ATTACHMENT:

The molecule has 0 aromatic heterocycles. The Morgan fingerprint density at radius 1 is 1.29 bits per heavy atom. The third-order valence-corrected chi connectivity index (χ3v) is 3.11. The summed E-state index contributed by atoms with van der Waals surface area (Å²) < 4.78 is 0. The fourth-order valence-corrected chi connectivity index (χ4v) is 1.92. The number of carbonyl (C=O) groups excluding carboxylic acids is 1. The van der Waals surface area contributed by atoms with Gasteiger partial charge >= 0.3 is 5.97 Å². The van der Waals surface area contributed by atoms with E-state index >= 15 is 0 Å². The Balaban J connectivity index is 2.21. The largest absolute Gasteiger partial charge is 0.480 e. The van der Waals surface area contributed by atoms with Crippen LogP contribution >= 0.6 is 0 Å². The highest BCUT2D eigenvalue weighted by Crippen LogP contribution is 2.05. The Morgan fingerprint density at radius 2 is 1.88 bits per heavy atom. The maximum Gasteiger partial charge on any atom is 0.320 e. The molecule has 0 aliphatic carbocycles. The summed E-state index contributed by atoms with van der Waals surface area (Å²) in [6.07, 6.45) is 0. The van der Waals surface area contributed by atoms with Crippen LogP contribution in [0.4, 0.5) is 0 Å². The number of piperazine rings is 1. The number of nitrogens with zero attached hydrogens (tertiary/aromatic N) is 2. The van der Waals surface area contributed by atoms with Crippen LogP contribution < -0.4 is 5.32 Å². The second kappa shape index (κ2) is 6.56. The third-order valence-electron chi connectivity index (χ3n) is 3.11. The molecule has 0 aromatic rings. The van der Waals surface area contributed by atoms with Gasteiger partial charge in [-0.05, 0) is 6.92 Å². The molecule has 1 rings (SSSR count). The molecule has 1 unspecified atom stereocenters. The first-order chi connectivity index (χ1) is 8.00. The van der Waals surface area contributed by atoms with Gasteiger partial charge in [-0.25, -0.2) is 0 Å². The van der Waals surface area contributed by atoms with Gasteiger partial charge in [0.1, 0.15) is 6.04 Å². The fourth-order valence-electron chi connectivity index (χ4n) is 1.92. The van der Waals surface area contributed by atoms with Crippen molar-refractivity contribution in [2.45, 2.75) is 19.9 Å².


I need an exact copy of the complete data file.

The molecule has 0 aromatic heterocycles. The Morgan fingerprint density at radius 1 is 1.29 bits per heavy atom. The third-order valence-corrected chi connectivity index (χ3v) is 3.11. The summed E-state index contributed by atoms with van der Waals surface area (Å²) < 4.78 is 0. The fourth-order valence-corrected chi connectivity index (χ4v) is 1.92. The number of carbonyl (C=O) groups excluding carboxylic acids is 1. The van der Waals surface area contributed by atoms with Gasteiger partial charge >= 0.3 is 5.97 Å². The van der Waals surface area contributed by atoms with E-state index >= 15 is 0 Å². The Balaban J connectivity index is 2.21. The largest absolute Gasteiger partial charge is 0.480 e. The van der Waals surface area contributed by atoms with Crippen LogP contribution >= 0.6 is 0 Å². The highest BCUT2D eigenvalue weighted by Crippen LogP contribution is 2.05. The Morgan fingerprint density at radius 2 is 1.88 bits per heavy atom. The maximum Gasteiger partial charge on any atom is 0.320 e. The molecule has 0 aliphatic carbocycles. The summed E-state index contributed by atoms with van der Waals surface area (Å²) in [6.07, 6.45) is 0. The van der Waals surface area contributed by atoms with Crippen LogP contribution in [0.4, 0.5) is 0 Å². The number of piperazine rings is 1. The number of nitrogens with zero attached hydrogens (tertiary/aromatic N) is 2. The van der Waals surface area contributed by atoms with Crippen LogP contribution < -0.4 is 5.32 Å². The second kappa shape index (κ2) is 6.56. The third-order valence-electron chi connectivity index (χ3n) is 3.11. The molecule has 0 aromatic rings. The van der Waals surface area contributed by atoms with Gasteiger partial charge in [-0.05, 0) is 6.92 Å². The molecule has 1 rings (SSSR count). The molecule has 1 unspecified atom stereocenters. The first-order chi connectivity index (χ1) is 8.00. The van der Waals surface area contributed by atoms with Gasteiger partial charge in [-0.25, -0.2) is 0 Å². The van der Waals surface area contributed by atoms with Gasteiger partial charge in [0.1, 0.15) is 6.04 Å². The fourth-order valence-electron chi connectivity index (χ4n) is 1.92. The van der Waals surface area contributed by atoms with Crippen molar-refractivity contribution in [2.45, 2.75) is 19.9 Å².